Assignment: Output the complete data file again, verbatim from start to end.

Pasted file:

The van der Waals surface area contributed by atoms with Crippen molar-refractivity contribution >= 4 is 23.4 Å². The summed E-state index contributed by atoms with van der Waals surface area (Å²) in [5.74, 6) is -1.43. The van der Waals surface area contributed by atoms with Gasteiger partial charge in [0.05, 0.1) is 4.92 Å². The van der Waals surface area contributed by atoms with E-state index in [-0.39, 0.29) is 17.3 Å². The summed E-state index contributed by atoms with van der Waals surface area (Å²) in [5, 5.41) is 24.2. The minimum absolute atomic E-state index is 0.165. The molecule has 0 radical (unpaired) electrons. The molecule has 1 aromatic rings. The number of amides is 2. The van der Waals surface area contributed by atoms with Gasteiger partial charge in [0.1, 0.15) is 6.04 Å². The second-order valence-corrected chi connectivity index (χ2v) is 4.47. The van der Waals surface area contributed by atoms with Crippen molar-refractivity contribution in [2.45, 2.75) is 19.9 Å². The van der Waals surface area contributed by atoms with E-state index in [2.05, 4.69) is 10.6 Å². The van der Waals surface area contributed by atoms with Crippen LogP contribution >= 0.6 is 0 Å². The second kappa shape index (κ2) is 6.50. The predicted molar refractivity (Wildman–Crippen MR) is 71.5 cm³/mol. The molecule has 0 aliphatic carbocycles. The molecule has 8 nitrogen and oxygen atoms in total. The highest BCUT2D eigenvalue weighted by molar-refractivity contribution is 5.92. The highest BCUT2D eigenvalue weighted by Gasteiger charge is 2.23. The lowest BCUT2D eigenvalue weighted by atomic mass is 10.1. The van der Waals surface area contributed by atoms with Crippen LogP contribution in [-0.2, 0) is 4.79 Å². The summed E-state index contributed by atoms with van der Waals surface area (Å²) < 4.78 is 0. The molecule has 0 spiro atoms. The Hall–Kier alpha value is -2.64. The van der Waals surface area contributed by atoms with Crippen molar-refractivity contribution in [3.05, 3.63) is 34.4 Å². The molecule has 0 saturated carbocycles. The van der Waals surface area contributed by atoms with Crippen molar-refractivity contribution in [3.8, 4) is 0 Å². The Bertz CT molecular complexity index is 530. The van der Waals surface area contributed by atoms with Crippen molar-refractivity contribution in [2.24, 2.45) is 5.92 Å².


The van der Waals surface area contributed by atoms with Crippen molar-refractivity contribution >= 4 is 23.4 Å². The summed E-state index contributed by atoms with van der Waals surface area (Å²) in [5.74, 6) is -1.43. The van der Waals surface area contributed by atoms with Gasteiger partial charge in [0.05, 0.1) is 4.92 Å². The van der Waals surface area contributed by atoms with E-state index in [-0.39, 0.29) is 17.3 Å². The summed E-state index contributed by atoms with van der Waals surface area (Å²) in [5, 5.41) is 24.2. The minimum absolute atomic E-state index is 0.165. The molecule has 0 radical (unpaired) electrons. The molecule has 1 aromatic rings. The number of amides is 2. The van der Waals surface area contributed by atoms with Gasteiger partial charge in [0.1, 0.15) is 6.04 Å². The second-order valence-corrected chi connectivity index (χ2v) is 4.47. The van der Waals surface area contributed by atoms with Crippen molar-refractivity contribution in [2.45, 2.75) is 19.9 Å². The van der Waals surface area contributed by atoms with E-state index in [2.05, 4.69) is 10.6 Å². The van der Waals surface area contributed by atoms with Crippen LogP contribution >= 0.6 is 0 Å². The second kappa shape index (κ2) is 6.50. The predicted molar refractivity (Wildman–Crippen MR) is 71.5 cm³/mol. The molecule has 0 aliphatic carbocycles. The molecule has 8 nitrogen and oxygen atoms in total. The highest BCUT2D eigenvalue weighted by molar-refractivity contribution is 5.92. The highest BCUT2D eigenvalue weighted by Gasteiger charge is 2.23. The lowest BCUT2D eigenvalue weighted by atomic mass is 10.1. The van der Waals surface area contributed by atoms with Crippen LogP contribution in [-0.2, 0) is 4.79 Å². The summed E-state index contributed by atoms with van der Waals surface area (Å²) < 4.78 is 0. The molecule has 0 spiro atoms. The Hall–Kier alpha value is -2.64. The van der Waals surface area contributed by atoms with Crippen molar-refractivity contribution in [3.05, 3.63) is 34.4 Å². The molecule has 0 saturated carbocycles. The van der Waals surface area contributed by atoms with Crippen molar-refractivity contribution in [3.8, 4) is 0 Å². The Bertz CT molecular complexity index is 530. The van der Waals surface area contributed by atoms with Crippen molar-refractivity contribution in [2.24, 2.45) is 5.92 Å².